Rather than working for the same company over many years, millennials prefer working for multiple companies at the same time. And they also want to focus on only the type of work they are interested in. This ongoing transition in work culture, triggered by distributed labour solutions like Uber, has completely transformed the way resources are recruited and the way businesses are run. According to recent research, by 2020, more than 40 per cent of the US workforce will be made up of contingent or freelance workers. This evolution is triggering a paradigm shift in the Indian work culture as well. A whopping 38 per cent of professionals on Freelancer.com are Indians and the numbers are similarly high in many other communities.
The startup ecosystem has made work not only exciting but also gives a win-win situation for both enterprises and employees. The new system has helped optimise utility, while reducing cost of resources with direct impact on business efficiency, agility and flexibility. The as-a-service or sharing economy model is expanding rapidly in both the virtual and physical worlds. While platforms like Uber and TaskRabbit are transforming delivery of physical services, there are companies like UpWork and SquadRun that are trying to transform how work is digitally managed across communities of freelancers.
The current generation of digital nomads prefer to work from anywhere—be it at a café or from the comforts of their own homes. Technologies like cloud and sophisticated algorithms for work management have helped the growth of these distributed labour platforms, providing lucrative earning opportunities for participants. Available on mobile phones through apps, they have massive utility for the over 150 million smartphone users in India today; a number expected to quadruple over the next few years. One big (read: biggest) window of opportunity that companies could look at tapping is the proliferation of smartphones and faster Internet across the country. With over 40 per cent of Indians having access to smartphones within the next couple of years, we could be amongst the largest mobile-based freelance workforce globally. This has provided the opportunity to regular people across the country to indirectly work for a MNC based out of Tier-I city, with just a minor investment in a data pack.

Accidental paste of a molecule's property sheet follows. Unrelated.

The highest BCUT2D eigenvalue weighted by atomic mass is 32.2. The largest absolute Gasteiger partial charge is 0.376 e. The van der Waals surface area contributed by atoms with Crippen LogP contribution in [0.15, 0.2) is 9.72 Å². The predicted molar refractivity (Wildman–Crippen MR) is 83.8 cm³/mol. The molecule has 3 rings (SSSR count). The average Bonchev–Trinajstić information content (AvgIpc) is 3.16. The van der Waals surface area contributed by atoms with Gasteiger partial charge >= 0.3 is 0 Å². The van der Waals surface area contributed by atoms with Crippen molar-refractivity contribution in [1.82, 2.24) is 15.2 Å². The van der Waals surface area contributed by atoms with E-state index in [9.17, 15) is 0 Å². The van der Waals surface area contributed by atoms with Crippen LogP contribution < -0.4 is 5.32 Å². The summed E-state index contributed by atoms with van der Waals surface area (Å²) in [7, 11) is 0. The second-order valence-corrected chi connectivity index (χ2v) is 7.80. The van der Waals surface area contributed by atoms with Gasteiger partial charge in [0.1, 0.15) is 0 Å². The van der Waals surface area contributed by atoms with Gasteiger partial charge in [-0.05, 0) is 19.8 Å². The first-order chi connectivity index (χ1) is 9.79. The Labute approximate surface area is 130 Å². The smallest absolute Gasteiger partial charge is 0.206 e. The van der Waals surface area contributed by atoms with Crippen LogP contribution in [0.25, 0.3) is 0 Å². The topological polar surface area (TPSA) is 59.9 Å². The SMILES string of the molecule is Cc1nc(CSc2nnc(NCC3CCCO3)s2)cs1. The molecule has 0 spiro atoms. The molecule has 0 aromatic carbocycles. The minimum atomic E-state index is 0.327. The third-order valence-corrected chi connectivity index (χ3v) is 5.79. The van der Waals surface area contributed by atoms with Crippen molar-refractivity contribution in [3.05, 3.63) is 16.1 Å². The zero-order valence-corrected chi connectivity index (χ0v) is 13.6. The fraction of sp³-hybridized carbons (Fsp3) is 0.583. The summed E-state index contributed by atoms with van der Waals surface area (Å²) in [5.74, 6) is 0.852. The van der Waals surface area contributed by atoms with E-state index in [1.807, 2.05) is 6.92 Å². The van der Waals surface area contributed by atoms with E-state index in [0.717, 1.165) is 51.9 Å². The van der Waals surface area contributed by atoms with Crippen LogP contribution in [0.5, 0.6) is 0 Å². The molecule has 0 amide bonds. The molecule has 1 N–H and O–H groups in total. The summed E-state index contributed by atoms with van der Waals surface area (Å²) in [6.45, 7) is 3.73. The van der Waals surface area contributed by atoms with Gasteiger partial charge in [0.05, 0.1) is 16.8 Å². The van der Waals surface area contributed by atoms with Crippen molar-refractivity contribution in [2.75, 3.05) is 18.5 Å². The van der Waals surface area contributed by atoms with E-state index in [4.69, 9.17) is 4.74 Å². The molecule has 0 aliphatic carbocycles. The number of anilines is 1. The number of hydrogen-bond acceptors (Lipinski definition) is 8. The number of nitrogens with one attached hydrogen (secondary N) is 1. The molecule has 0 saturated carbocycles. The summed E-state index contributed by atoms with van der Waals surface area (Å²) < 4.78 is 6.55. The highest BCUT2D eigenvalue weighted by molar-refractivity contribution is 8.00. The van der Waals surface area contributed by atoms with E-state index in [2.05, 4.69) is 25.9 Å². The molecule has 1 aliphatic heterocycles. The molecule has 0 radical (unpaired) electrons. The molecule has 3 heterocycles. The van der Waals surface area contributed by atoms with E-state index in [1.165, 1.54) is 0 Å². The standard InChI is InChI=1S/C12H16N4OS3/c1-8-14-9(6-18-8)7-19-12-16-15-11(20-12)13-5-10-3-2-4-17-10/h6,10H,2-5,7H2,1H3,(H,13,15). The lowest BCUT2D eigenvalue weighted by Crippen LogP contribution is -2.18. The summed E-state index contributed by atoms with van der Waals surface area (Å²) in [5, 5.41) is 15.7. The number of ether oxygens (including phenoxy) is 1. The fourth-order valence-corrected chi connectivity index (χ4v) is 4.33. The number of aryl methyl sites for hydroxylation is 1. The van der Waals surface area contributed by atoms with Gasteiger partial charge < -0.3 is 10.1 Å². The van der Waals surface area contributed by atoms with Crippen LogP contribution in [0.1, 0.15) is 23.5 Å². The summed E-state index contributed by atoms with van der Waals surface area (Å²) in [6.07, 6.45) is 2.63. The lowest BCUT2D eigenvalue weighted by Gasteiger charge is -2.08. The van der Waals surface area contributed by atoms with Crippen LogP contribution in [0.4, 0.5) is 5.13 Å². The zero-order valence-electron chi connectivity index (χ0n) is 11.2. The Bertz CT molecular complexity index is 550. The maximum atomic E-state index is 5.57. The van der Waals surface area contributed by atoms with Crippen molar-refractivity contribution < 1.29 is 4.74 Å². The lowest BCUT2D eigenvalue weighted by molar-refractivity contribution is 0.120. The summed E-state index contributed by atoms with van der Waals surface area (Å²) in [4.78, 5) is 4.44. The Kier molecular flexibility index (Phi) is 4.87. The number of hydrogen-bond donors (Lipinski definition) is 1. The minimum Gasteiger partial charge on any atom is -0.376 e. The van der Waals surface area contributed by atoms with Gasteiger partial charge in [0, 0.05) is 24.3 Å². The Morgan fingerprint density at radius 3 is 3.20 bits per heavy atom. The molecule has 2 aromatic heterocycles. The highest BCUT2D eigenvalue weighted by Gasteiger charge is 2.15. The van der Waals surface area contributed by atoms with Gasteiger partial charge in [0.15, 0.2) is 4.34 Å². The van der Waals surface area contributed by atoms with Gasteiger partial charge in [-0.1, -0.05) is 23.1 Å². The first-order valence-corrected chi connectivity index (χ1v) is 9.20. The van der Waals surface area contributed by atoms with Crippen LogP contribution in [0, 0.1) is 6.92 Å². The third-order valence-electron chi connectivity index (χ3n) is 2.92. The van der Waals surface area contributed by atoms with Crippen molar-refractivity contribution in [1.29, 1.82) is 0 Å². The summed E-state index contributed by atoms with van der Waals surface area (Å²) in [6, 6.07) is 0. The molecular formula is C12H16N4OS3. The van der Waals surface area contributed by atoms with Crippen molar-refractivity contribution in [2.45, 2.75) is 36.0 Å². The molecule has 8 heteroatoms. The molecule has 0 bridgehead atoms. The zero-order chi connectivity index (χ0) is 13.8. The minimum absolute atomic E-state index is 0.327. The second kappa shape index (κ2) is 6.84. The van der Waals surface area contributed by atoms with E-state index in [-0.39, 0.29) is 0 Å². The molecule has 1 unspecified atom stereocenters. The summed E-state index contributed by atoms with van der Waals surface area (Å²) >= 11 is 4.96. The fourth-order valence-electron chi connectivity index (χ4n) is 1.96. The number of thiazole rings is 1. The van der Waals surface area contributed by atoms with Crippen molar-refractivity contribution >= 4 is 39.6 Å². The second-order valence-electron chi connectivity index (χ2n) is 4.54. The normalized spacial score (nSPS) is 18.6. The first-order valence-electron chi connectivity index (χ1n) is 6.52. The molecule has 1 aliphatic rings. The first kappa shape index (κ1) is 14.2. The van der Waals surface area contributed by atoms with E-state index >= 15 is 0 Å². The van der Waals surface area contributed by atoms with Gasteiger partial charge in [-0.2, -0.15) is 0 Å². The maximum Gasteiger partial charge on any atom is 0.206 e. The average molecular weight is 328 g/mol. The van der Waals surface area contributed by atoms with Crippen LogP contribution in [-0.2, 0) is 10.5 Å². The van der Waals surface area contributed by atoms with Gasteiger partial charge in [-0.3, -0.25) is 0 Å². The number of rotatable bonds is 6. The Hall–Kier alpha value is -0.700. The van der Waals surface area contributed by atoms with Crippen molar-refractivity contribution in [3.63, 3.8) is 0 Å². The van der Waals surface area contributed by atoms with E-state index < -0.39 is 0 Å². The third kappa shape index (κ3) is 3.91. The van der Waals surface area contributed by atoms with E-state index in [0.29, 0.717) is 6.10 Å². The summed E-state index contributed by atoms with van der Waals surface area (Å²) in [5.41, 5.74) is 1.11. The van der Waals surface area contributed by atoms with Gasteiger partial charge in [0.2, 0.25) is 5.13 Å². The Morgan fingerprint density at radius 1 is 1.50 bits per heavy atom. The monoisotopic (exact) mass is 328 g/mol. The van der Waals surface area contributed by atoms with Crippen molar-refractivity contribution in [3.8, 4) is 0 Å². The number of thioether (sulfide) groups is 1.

The distributed labour model provides several advantages. For enterprises, it offers a flexible, on-demand workforce that scales faster than traditional models, helps minimise labour costs while expanding the available talent pool. All this while retaining the visibility and control that they need. Freelancers benefit from the ability to work when they want, where they want and for whoever they want, and by earning additional income utilising their available productive time. The wider exposure also helps develop a better set of skills.
With the rapid proliferation of startups in India and their focus on agility and core competencies, this revolution is here to stay. Like any new business model, distributed labour communities in an increasingly as-a-service economy are also undergoing their share of experimentation and exploration. Governments are looking at what rules and regulations should govern these ‘marketplaces’ and whether stricter parameters should be used to determine nature of employment. Platforms are investing heavily on systems and checks to ensure capability and intent of workers, which are important enough to make or break platforms. These could include capability and intent checks, or rectification of loopholes in service delivery, something that Uber and Lyft are working heavily on.
With increasing enterprise imperatives around flexibility in cost and operating models, there is massive opportunity for leverage of these freelance platforms by companies looking to engage the workforce of the future.
Apurv Agarwal is the founder of Squadrun. SquadRun helps businesses outsource operational work to a distributed mobile workforce. Our workforce could moderate/tag/categorise user-generated reviews and images, call up restaurants to update listings, make customer feedback calls etc.
(Disclaimer: The views and opinions expressed in this article are those of the author and do not necessarily reflect the views of YourStory.)
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- Cloud Computing
- social networks
- mobile phones
- Sharing economy
- work management
- physical services